The international tax policy landscape is in the process of some key changes that are important for Latin American businesses to monitor. In particular, businesses should pay attention to two key developments.
First, the Organization for Economic Cooperation and Development (OECD) is asking for input on a global minimum tax proposal, a key part of the organization’s effort to rewrite international tax rules by the end of 2020. On Nov. 8, 2019, the OECD asked for comments on the latest version of its minimum tax proposal, which would create a set of rules aimed at ensuring that companies pay a minimum rate even if they are operating in low-tax jurisdictions back home. For years, the OECD has sought to address concerns that multinational companies are not paying their fair share of taxes in some countries where they have a significant number of users. The OECD is trying to find agreement among over 130 countries on its global minimum tax, which is likely to change shape over the next several months.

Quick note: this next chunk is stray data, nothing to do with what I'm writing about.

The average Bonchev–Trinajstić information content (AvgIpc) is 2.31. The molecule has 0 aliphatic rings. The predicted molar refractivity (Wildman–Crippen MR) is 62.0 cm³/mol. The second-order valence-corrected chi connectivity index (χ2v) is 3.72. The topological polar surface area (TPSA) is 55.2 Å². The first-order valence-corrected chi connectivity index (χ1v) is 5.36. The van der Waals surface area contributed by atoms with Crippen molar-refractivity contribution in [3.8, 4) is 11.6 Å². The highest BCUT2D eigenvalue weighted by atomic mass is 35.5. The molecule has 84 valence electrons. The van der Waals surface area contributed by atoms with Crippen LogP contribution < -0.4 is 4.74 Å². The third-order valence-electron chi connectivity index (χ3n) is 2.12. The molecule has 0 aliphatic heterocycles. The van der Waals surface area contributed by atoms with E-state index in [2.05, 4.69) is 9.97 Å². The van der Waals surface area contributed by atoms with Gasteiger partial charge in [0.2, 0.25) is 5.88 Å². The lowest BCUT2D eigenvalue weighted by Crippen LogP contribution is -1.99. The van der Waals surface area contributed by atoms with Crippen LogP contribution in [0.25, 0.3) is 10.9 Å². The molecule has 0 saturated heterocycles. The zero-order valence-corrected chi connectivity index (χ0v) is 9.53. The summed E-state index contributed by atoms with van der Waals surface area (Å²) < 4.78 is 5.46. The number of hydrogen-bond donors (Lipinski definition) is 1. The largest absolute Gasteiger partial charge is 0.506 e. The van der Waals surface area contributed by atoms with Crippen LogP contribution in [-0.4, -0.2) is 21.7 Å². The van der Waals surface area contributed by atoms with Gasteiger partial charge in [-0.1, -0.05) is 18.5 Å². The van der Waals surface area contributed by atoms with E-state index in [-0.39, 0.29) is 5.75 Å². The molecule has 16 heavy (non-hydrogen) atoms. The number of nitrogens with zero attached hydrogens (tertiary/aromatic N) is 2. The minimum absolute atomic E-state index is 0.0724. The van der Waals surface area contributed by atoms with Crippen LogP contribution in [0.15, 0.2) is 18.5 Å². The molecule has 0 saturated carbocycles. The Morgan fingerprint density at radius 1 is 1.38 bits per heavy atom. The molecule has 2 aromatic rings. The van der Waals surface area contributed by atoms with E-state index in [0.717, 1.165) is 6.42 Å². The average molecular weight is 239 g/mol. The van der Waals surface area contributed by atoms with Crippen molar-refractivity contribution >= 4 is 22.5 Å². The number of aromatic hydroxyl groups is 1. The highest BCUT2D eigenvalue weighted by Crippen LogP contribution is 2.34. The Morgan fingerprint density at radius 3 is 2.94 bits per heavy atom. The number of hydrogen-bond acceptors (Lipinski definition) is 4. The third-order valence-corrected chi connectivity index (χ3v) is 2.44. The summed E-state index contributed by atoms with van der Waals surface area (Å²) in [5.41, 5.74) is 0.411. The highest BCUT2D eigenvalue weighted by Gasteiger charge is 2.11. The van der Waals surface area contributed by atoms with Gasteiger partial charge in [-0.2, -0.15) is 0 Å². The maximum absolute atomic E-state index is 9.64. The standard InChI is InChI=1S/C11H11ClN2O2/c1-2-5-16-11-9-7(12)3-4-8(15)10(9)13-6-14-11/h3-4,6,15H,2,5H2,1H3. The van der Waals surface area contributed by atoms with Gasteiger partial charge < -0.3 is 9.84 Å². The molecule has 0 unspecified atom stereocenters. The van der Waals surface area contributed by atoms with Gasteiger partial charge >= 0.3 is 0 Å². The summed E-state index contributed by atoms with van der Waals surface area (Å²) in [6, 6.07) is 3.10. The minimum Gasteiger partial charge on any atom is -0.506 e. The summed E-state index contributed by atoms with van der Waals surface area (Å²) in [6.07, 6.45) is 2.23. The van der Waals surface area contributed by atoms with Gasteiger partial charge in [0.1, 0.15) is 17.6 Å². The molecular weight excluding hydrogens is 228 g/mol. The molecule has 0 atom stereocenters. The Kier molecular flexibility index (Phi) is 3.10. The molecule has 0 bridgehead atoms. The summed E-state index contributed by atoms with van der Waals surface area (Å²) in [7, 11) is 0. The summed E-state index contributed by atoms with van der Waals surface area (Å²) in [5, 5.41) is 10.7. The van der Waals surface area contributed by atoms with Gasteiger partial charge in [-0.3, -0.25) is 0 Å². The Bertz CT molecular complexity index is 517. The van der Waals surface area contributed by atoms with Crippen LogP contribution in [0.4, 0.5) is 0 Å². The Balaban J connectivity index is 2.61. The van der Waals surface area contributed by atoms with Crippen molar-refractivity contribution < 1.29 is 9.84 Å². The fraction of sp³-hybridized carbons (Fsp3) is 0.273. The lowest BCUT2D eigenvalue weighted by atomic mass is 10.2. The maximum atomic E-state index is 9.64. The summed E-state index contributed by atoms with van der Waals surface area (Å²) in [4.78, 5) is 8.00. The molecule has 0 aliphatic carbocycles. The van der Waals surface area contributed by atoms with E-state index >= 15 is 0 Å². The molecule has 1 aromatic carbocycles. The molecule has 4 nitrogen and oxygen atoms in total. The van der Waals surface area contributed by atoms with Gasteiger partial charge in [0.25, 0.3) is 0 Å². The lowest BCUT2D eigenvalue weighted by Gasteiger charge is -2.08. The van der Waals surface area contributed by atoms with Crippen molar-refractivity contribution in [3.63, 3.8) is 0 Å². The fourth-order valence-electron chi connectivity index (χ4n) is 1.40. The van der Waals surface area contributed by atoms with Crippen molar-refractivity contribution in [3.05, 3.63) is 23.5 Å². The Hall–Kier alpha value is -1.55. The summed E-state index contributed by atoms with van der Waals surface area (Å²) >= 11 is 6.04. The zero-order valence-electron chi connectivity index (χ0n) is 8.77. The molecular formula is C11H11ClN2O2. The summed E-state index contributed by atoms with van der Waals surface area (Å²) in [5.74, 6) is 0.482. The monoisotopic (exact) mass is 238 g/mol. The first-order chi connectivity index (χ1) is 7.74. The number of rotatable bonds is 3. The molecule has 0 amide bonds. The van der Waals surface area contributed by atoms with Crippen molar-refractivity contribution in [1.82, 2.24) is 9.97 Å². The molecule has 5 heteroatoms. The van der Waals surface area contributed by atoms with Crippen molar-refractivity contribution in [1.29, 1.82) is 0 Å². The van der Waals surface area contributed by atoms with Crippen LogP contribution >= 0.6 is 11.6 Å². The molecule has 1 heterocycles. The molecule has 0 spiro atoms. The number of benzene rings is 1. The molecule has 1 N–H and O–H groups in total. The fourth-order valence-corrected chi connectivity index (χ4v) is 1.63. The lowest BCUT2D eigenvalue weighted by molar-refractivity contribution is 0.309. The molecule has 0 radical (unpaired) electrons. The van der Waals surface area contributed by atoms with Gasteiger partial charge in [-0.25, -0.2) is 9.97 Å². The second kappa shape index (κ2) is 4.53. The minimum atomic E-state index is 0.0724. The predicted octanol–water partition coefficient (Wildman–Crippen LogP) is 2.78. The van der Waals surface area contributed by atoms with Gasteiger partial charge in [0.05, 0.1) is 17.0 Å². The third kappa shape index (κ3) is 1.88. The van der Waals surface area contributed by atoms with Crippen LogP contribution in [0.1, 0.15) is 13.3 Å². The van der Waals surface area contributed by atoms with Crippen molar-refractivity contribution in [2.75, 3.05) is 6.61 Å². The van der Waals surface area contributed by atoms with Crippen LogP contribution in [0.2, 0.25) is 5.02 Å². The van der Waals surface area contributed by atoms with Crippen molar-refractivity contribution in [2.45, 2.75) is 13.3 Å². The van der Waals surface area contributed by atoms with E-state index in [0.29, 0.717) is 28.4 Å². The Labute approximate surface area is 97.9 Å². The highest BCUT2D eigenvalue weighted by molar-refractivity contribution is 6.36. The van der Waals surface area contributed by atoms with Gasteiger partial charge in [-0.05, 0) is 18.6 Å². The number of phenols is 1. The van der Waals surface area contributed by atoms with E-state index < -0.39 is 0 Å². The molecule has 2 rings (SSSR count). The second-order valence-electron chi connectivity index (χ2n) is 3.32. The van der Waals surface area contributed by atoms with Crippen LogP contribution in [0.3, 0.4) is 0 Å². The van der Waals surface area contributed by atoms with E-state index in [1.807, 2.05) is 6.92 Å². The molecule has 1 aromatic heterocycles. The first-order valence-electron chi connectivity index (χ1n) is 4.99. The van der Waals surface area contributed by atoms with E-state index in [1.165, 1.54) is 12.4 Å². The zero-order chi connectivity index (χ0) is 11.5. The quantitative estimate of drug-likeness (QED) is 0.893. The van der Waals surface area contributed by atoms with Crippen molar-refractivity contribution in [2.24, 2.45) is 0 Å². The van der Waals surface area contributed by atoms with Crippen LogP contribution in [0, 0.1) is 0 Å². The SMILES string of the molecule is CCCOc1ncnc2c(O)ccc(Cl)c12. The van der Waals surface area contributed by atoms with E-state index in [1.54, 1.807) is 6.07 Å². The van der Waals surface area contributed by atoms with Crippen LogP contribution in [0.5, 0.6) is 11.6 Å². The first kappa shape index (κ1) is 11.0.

Second, the U.S. Congress is considering tax legislation that could have an impact on multinational businesses. Congress is considering attaching extensions for dozens of expired tax incentives, among other provisions, to government spending legislation that must pass by November 21, which is when U.S. government funding lapses (and the government could shut down until a deal is reached). As relevant to multinational corporations, Capitol Hill tax-writers are considering fixing an error in the Tax Cuts and Jobs Act (TCJA) that has caused multinationals and private equity firms to report and pay taxes on some previously exempted overseas investments.
Any potential fixes to the U.S. tax code are linked to the government funding legislation, so it will be important to watch how those negotiations unfold during the remainder of the year. The bigger picture here.